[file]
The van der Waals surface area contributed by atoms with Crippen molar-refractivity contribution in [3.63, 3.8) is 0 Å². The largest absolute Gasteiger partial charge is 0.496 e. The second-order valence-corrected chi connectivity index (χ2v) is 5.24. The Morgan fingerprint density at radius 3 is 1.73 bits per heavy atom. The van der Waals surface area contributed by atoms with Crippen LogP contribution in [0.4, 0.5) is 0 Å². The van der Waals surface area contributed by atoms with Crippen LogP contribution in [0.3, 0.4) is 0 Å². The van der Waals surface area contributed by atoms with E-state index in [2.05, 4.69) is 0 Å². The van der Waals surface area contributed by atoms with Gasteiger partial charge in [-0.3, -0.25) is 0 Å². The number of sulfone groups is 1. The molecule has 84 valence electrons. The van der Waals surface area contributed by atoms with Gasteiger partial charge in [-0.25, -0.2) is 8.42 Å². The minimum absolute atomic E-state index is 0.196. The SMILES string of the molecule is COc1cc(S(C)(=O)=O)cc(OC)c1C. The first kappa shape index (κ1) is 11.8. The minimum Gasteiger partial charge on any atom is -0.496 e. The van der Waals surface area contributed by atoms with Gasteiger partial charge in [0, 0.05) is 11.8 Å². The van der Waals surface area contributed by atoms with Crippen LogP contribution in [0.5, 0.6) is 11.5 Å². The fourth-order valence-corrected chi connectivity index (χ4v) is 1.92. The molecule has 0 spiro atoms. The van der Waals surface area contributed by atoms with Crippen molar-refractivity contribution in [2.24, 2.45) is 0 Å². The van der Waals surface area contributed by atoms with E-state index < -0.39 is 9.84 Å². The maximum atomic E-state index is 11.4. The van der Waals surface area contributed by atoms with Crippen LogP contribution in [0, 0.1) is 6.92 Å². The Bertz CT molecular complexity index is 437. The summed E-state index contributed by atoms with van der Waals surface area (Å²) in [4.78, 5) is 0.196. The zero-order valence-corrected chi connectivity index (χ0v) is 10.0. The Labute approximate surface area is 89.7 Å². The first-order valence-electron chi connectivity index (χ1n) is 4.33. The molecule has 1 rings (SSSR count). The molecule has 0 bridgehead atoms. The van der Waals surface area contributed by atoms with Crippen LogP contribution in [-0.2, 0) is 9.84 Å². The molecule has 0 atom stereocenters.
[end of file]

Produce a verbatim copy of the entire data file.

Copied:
The van der Waals surface area contributed by atoms with Crippen molar-refractivity contribution in [3.63, 3.8) is 0 Å². The largest absolute Gasteiger partial charge is 0.496 e. The second-order valence-corrected chi connectivity index (χ2v) is 5.24. The Morgan fingerprint density at radius 3 is 1.73 bits per heavy atom. The van der Waals surface area contributed by atoms with Crippen LogP contribution in [0.4, 0.5) is 0 Å². The van der Waals surface area contributed by atoms with Crippen LogP contribution in [0.3, 0.4) is 0 Å². The van der Waals surface area contributed by atoms with E-state index in [2.05, 4.69) is 0 Å². The van der Waals surface area contributed by atoms with Gasteiger partial charge in [-0.3, -0.25) is 0 Å². The number of sulfone groups is 1. The molecule has 84 valence electrons. The van der Waals surface area contributed by atoms with Gasteiger partial charge in [-0.25, -0.2) is 8.42 Å². The minimum absolute atomic E-state index is 0.196. The SMILES string of the molecule is COc1cc(S(C)(=O)=O)cc(OC)c1C. The first kappa shape index (κ1) is 11.8. The minimum Gasteiger partial charge on any atom is -0.496 e. The van der Waals surface area contributed by atoms with Gasteiger partial charge in [0, 0.05) is 11.8 Å². The van der Waals surface area contributed by atoms with Crippen LogP contribution in [0.5, 0.6) is 11.5 Å². The fourth-order valence-corrected chi connectivity index (χ4v) is 1.92. The molecule has 0 spiro atoms. The van der Waals surface area contributed by atoms with Crippen molar-refractivity contribution in [2.24, 2.45) is 0 Å². The van der Waals surface area contributed by atoms with E-state index < -0.39 is 9.84 Å². The maximum atomic E-state index is 11.4. The van der Waals surface area contributed by atoms with Crippen LogP contribution in [0, 0.1) is 6.92 Å². The Bertz CT molecular complexity index is 437. The summed E-state index contributed by atoms with van der Waals surface area (Å²) in [4.78, 5) is 0.196. The zero-order valence-corrected chi connectivity index (χ0v) is 10.0. The Labute approximate surface area is 89.7 Å². The first-order valence-electron chi connectivity index (χ1n) is 4.33. The molecule has 1 rings (SSSR count). The molecule has 0 bridgehead atoms. The van der Waals surface area contributed by atoms with Crippen LogP contribution in [-0.2, 0) is 9.84 Å². The molecule has 0 atom stereocenters.